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No hard and fast rule that in a case of single injury Section 302 IPC would not be attracted: SC

The SC on Sep 09, 2020 {Stalin vs. State represented by the Inspector of Police} held that motive is not an explicit requirement under the Penal Code, though “motive” may be   helpful   in   proving   the   case   of   the   prosecution   in   a   case   of circumstantial evidence. 

The SC Bench, comprising of Justice Ashok Bhushan, Justice R. Subhash Reddy & Justice M.R. Shah observed that it emerges that there is no hard and fast rule that in a case of single injury Section 302 IPC would   not   be   attracted.   It was held that it depends   upon   the   facts   and circumstances of each case. It was further held that the nature of injury, the part of the body where it is caused, the weapon used in causing such injury are the indicators of the fact whether the accused caused the death of the deceased with an intention of causing death or not. It was held that it cannot be laid down as a rule of universal application that whenever the death occurs on account of a single blow, Section 302 IPC is ruled out.

In the present matter before the SC, for conviction under Section 302 IPC, the original accused has preferred the present appeal.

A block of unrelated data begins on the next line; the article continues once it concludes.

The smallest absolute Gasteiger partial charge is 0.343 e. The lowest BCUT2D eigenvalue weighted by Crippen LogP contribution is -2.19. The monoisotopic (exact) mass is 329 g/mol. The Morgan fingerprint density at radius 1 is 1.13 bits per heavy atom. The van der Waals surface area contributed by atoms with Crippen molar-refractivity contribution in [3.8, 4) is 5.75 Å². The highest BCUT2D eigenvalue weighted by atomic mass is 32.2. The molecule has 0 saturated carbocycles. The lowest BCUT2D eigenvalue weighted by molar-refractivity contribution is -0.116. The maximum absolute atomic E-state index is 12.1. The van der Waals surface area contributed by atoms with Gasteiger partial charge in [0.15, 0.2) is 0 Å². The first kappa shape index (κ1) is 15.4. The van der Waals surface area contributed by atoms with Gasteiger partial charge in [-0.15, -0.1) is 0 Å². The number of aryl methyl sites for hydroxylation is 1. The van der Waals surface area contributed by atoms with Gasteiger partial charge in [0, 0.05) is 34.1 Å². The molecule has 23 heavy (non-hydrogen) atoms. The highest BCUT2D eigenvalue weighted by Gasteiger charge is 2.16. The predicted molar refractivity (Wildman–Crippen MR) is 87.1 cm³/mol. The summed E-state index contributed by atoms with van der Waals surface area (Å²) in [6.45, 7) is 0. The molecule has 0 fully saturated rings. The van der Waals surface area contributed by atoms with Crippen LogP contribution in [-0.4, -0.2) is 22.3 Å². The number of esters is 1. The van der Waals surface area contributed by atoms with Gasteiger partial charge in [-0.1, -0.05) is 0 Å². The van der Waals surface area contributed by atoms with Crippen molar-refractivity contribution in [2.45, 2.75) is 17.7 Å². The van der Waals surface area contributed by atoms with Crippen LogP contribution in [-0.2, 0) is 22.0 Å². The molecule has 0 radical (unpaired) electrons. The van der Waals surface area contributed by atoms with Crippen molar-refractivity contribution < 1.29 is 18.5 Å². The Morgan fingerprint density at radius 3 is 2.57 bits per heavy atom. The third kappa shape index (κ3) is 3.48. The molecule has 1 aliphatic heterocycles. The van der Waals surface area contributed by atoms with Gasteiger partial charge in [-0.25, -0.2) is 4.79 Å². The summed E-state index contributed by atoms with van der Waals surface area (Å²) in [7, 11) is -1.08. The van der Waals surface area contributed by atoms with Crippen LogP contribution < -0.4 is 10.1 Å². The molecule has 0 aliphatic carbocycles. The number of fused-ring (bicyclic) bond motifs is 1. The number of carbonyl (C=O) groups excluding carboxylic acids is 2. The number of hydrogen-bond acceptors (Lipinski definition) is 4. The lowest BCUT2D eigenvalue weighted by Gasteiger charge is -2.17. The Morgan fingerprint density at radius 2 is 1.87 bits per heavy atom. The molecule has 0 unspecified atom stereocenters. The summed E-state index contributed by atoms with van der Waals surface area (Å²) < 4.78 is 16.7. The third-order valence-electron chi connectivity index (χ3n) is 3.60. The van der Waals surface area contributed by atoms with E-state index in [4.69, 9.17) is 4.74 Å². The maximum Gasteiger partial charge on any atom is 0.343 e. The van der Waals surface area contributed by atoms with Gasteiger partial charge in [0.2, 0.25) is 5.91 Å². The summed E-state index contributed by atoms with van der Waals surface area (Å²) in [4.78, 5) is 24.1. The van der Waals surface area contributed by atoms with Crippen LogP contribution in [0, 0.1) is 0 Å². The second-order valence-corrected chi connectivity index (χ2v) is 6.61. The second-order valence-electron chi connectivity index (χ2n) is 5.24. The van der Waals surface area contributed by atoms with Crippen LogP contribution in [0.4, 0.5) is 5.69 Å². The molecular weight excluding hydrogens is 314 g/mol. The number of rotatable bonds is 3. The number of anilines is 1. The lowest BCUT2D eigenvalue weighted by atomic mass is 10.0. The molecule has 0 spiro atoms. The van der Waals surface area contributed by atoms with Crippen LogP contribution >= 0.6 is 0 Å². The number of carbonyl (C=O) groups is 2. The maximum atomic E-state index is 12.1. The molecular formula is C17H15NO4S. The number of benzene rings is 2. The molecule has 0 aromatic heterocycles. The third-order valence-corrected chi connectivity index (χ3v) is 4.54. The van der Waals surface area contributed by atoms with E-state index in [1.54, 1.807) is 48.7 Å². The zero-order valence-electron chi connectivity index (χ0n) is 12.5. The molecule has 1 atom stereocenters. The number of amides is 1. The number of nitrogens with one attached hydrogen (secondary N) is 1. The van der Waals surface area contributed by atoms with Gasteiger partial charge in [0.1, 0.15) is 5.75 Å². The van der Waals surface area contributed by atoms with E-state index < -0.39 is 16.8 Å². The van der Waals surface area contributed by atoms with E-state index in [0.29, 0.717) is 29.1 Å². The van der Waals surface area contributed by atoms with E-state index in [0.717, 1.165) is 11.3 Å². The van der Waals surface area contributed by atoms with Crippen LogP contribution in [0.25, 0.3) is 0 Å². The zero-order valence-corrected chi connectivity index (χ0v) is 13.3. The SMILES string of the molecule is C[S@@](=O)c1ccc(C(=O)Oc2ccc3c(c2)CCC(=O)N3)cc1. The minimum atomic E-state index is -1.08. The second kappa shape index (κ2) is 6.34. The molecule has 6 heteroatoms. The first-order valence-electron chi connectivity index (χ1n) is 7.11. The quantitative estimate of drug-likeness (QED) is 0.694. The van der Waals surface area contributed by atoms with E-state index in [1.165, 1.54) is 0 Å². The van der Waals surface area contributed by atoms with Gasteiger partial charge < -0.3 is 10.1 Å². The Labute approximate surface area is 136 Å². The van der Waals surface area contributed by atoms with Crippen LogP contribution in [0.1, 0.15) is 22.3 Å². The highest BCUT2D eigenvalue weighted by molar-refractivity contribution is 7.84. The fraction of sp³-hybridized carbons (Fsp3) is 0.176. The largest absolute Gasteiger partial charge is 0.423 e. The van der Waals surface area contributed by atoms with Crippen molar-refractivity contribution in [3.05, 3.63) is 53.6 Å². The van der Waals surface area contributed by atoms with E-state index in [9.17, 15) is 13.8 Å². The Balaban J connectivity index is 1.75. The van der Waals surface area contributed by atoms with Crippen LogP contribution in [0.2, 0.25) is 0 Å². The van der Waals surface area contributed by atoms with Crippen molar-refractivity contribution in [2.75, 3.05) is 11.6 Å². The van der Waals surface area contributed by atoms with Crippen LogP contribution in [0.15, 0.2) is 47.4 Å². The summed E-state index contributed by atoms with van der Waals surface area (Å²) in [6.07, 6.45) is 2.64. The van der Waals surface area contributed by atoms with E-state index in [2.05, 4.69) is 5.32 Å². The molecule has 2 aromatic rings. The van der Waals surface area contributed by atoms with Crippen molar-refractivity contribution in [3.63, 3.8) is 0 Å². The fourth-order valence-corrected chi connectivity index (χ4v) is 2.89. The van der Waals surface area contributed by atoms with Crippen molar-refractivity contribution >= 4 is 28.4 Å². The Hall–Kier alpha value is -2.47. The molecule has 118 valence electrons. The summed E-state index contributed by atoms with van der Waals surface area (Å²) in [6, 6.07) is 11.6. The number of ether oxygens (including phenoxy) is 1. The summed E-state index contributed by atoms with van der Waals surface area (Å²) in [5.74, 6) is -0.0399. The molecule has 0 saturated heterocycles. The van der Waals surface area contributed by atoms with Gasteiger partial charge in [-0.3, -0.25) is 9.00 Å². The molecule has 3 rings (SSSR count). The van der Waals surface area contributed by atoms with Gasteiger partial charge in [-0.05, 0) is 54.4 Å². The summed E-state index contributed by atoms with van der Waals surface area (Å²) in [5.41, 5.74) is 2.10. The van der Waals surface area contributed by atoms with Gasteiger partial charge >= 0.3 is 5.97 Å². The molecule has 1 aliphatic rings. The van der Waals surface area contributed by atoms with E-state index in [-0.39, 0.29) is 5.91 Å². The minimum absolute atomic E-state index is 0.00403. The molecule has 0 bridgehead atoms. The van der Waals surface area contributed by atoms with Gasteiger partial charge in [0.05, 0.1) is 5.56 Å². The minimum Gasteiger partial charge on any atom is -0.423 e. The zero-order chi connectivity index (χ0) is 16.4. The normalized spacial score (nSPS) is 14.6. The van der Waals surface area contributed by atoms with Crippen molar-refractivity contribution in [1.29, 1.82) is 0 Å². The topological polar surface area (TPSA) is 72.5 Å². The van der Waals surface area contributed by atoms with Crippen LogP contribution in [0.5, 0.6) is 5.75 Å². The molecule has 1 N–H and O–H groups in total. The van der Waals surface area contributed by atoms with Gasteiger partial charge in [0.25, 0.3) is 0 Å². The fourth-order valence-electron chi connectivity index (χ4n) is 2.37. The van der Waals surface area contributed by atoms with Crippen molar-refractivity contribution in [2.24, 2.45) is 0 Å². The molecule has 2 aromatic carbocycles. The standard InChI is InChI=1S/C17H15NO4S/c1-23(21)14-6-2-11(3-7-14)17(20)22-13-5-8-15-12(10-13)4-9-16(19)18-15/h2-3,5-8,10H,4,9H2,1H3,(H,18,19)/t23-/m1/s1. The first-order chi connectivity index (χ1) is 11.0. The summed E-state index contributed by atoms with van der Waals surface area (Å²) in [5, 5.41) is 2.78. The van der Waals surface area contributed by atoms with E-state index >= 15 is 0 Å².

It is the case on behalf of the appellant – accused that as it is a case of single injury, Section 302 IPC shall not be attracted and the   case   would fall   under   Section   304   Part   II   IPC.

The SC held that in the present case, at the place of incident the beer was being served; all of them who participated in the beer party were friends.     It was held that   in   the facts   and circumstances, culpable homicide cannot be said to be a murder within the definition of Section 300 IPC and, therefore, in the facts and   circumstances   of   the   case and   the manner in which the incident started in a beer party, it is of the opinion that Section 302 IPC shall not be attracted.

It was concluded that considering the totality of the facts and circumstances of the case and more particularly that the accused inflicted the blow with a weapon like knife and he inflicted the injury on the deceased on the vital part of the body, it is to be presumed that causing such bodily injury was likely to cause the death. Therefore, the case would fall under Section 304 Part I of the IPC and not under Section 304 Part II of the IPC.

In view of the above, the appeal   was   allowed   in   part by the SC.     It was held by the SC that the   impugned   judgment   and   order passed by the High Court confirming the conviction of the accused for the offence punishable under Section 302 IPC was modified from that of under Section 302 IPC to Section 304 Part I IPC. It was held by the SC that the accused is held guilty for the offence punishable under Section 304 Part I IPC and sentenced to undergo 8 years R.I. with a fine of Rs.10,000/­ and, in default, to further undergo one year R.I. The appeal was allowed to the aforesaid extent by the SC.

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